On Sunday morning, we decided to try the all-you-can-eat dim sum at Rising Sun Restaurant, at 29 Manning Road, Cannington.
The all-you-can-eat dim sum costs $11.00 per person, and is available on weekends from 10:30am till 2 or 3pm, I can’t remember (bad, baad TFP!). You pay at the cashier before you are seated, so get your money ready! And if you’re dining with a group, they won’t seat you until all members of your party are present.
As soon as we’d been seated, a dish of hot dipping sauce was delivered to our table, along with a pot of Chinese tea. Jac tried the dipping sauce, and yes – it was as hot as it looks!
I started to get a little impatient though – we did sit there for a while with our tea and hot sauce, waiting for waiters to visit our table with food, watching other people around us tucking into their spring rolls and steamed dumplings. It was 11am or so when we got there, I hadn’t had breakfast, and I guess I was really hungry. Thankfully, eventually, food arrived! We started with a little plate of fried squid tentacles. They were quite salty, and Jac didn’t really like their sambal-like flavour. You know, when I was a kid, those immensely 3-D suckers would have really grossed me out.
From then on, the waiters kept stopping by with their (very noisy!) trolleys or trays of food, asking if we wanted whatever they had to offer. These pork spare ribs looked ugly and knobbly, but they were quite tasty. We realised we might need something cold to drink to help wash down all the saltiness. The tea was good, but a little too hot to drink to quench thirst easily! Jac asked if we could have some water, and the waitress returned with a glass bottle of water (you know, one of those large wine bottle-sized glass bottles restaurants and cafes like to use) – but just the bottle, no glasses. Jac asked her if we could have glasses, and she returned with… one glass, which she handed to Jac. Um… thanks? We just ended up sharing the glass.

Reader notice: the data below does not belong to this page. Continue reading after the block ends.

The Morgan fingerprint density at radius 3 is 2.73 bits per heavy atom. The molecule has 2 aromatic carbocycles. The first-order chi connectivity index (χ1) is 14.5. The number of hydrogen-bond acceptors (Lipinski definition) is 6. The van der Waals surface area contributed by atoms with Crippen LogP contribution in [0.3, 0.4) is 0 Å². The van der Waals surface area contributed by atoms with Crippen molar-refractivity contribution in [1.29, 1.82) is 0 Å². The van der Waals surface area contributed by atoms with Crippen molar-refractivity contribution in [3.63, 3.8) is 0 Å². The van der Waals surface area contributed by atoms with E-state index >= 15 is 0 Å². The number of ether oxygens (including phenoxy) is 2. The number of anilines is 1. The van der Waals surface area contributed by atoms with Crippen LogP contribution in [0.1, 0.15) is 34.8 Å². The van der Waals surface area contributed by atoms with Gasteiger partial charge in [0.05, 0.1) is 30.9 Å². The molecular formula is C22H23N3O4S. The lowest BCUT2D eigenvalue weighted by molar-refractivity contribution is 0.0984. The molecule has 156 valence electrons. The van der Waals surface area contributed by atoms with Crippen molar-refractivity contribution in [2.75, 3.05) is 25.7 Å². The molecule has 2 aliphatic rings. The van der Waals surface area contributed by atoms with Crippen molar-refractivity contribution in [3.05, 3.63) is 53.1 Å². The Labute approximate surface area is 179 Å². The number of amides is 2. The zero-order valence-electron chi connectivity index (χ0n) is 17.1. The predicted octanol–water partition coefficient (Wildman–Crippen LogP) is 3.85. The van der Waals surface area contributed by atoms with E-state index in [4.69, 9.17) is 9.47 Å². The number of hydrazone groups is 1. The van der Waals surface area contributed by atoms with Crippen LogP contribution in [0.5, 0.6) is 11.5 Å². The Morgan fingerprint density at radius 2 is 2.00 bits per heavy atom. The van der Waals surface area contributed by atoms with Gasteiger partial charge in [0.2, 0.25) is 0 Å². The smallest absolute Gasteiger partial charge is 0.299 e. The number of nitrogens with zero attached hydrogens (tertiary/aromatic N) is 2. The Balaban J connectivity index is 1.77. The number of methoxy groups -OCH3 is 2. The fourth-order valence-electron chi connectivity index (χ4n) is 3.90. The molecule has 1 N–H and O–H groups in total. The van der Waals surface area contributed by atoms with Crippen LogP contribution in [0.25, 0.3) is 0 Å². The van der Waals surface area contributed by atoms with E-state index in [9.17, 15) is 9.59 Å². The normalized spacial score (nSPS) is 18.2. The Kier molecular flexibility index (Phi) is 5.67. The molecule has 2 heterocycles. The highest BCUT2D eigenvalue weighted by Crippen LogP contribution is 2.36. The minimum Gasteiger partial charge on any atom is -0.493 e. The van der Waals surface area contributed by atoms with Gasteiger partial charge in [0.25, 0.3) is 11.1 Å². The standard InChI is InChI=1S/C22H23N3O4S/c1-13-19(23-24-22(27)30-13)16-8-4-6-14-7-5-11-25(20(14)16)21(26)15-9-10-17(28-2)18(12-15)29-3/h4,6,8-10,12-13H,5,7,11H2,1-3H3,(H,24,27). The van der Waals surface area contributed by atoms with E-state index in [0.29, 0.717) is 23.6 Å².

We had to say yes to a serve of siew mai (steamed pork dumplings). But these looked strangely naked to me! Where’s the little orange garnish on top?
Next, pork wrapped in beancurd skin. I love beancurd skin! But yes, this was an extremely porky meal.
I got a little excited when the next dish to appear was steamed stuffed beancurd. Yes please, yes please!
Knowing that we’d already paid for our meal and it was all-you-can-eat, it was quite tempting to just be complete pigs and say yes to everything! And yes to multiple everything! But we didn’t do that, keeping a reasonable grip on our gluttonous tendencies. We did knock back a couple of dishes – chicken feet, and sticky rice. At one stage though, we had half a dozen dishes in front of us – quite a feast, with more to come!
These salt and pepper chicken wings were OK. They looked a little old, dirty-oil old – but they were absolutely steaming hot underneath the batter. The chicken beneath the crusty batter was actually very moist.
These were beef balls, I think – they tasted very much like sausage meat! They were served on a lettuce leaf and a black vinegar sauce. The lettuce leaf was nicely wilted from the heat of the beef balls, and Jac enjoyed it, maybe even more than the beef balls – she always has to have something green, especially when the rest of the meal is so meaty!